What is my conclusion? Single BOM could be a great thing if vendors will figure out how to implement that. As you can learn from Biello’s article, PLM-ERP has open-loop issue and BOM is a tool to close that. However, companies are concerned about bringing single BOM strategy since it can raise lot of organizational challenges for them. At the same time, the demand for better integration and collaboration can put companies in front of decision to bring single BOM to close open loops between engineering, manufacturing and production anyway. Just my thoughts…

Best, Oleg

Image courtesy of Stuart Miles at FreeDigitalPhotos.net

 


May 19, 2015

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Siemens PLM connection 2015 is taking place in Dallas this week. Thanks for Siemens PLM inviting me, I had a chance to attend the conference this week. More posts and thoughts will come, but today, I want to give you some of my notes from the opening day of the conference with keynote from Chuck Grindstaff and several other presentations made by Siemens PLM folks and customers.

First, about the community of PLM connection. Combined from customer and managed by separate board, it represents multiple industries. However, as you can see it from the picture below, the dominant 70% is covered by three main industries – aerospace & defense, automotive and industrial machinery. No surprise here…. if you think about established PLM customer community – these are industries are mostly engaged in PLM use and implementations. The interesting news is to see reps from other industries too.

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The main message I captured from Chuck Grindstaff’s keynote is about smart products and how it will impact the manufacturing. In my view, the main point is that we are not separating products into large and small anymore. What we called in the past small and simple products are not simple. Any product today is a combination of multi-disciplinary technologies: advanced materials, electronic and software.

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Separate note about cloud. Siemens PLM was long time silent about cloud technologies. Not anymore. Cloud messages were sent during keynote and other sessions. Initial Siemens PLM cloud strategy was IaaS and Amazon. I covered it in my earlier posts. The thing I captured yesterday is the work Microsoft and Siemens PLM is doing to certify Teamcenter and other products to be used on Azure cloud. I guess more to watch here in the coming months.

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Another interesting topic I picked up was about cloud services and big data. These days product data is getting more in focus. I lives everywhere – in design, manufacturing records, sensors and many other places. To bring data together, connect it semantically and make available via search-like interface is an opportunity many companies are pursuing these days.

Siemens PLM new cloud services organization is up to the goal. I’ve been listening to Steve Bashada’s  presentation speaking about the work they do following the acquisition of Omneo, which come to Siemens PLM as part of Camstar acquisition. The following pictures can give you an idea of what Siemens is planning and I’m sure will follow this up in my future posts. They are currently working with Dell and few other companies on the solution covering engineering and manufacturing product data intelligence cases.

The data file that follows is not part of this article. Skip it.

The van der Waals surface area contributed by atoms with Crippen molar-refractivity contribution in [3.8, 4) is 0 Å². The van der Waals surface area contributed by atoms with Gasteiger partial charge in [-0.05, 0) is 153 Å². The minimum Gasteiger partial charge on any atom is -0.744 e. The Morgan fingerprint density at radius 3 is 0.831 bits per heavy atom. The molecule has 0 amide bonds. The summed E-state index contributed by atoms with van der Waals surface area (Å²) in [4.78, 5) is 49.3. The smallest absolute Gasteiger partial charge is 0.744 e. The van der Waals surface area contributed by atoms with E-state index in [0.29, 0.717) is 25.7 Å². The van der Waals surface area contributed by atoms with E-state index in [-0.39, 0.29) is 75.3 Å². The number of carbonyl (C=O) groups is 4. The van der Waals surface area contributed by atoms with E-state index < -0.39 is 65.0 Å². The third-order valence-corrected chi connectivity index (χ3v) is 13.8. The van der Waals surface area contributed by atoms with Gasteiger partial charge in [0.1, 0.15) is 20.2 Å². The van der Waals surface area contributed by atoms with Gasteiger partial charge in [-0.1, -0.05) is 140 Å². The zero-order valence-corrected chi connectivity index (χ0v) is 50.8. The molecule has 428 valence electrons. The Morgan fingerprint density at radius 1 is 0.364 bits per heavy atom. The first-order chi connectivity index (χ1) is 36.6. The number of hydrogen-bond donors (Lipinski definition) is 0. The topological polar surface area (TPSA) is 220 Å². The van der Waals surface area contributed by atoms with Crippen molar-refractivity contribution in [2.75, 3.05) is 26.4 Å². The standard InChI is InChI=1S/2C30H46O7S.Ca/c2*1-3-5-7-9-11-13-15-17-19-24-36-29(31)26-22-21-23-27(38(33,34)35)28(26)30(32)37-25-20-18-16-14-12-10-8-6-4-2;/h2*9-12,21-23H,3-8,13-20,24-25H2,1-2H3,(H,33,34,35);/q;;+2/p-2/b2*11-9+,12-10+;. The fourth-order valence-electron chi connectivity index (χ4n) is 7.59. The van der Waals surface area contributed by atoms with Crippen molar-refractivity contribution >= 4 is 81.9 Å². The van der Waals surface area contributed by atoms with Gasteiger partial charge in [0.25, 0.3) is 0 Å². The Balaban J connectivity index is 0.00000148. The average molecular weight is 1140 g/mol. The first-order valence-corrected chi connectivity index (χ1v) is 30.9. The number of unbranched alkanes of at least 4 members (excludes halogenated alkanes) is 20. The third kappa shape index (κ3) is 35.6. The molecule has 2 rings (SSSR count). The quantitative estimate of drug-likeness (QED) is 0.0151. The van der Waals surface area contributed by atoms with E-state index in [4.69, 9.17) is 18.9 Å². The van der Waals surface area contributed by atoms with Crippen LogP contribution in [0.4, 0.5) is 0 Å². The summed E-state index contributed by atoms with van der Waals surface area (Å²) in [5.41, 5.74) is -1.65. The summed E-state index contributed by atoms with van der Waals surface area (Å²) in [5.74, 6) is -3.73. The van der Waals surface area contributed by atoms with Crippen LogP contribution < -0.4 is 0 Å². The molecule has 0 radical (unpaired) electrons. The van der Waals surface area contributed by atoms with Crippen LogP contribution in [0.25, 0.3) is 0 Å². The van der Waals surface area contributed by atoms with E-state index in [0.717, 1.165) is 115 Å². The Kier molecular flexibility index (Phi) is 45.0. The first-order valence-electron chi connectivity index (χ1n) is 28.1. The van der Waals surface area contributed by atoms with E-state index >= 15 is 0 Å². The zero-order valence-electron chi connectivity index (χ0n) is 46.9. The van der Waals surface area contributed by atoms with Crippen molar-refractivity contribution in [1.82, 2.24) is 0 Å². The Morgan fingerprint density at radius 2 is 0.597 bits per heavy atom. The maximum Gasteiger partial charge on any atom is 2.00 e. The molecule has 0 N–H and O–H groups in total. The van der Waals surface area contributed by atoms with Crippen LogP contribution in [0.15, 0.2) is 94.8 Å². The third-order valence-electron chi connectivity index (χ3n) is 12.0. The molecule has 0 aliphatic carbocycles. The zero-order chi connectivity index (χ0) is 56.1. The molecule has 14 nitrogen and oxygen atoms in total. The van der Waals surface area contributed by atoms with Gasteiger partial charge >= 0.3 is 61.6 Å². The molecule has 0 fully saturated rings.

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I was super excited to listen to Jay Rogers, CEO and co-founder of Local Motors. Not aware about Local Motors? You should close your knowledge gap asap. Why? Because Local Motors is on the mission towards next industrial revolution. Imagine you have an idea for product, push a button and…. yes, you engage in the community of people designing, engineering and manufacturing it. It comes as a smart network of people involved into design, manufacturing and distribution of the product. New materials, new manufacturing processes- agile, collaborative and what is most important – quick and efficient. Local Motors can deliver products with 5x less time and 100x less cost.

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Siemens PLM discussion about Manufacturing Operation Management gave me an addition perspective on how to make more efficient production. It is about connecting engineering and manufacturing together. In a nutshell, unified manufacturing backbone connects production, quality, logistic and maintenance. It is all impossible without tight connection with PLM backbone and integrating product views – multiple bill of materials, bill of process, electronic and software related information.

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The final presentation I was watching was by Craig Brown, leading PLM at General Motors. The main topic is how to deliver connected, contextual experience among all products involved into design, productions and maintenance of GM cars.

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My special attention was caught by the work GM is doing integrating multiple tools including TeamCenter using LinkedData technologies. The most resonating message – use web technology for data management and integration into enterprise.

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What is my conclusion? We are getting in the era of smart products, which will create even more data management challenges for manufacturing companies and PLM vendors. It will come from diverse sides – community based design and collaboration, agile engineering to manufacturing processes, smart manufacturing and production. Existing tools will not be replaced overnight, therefore an ability to co-exist will be demanded by PLM vendors and their customers. Just my thoughts…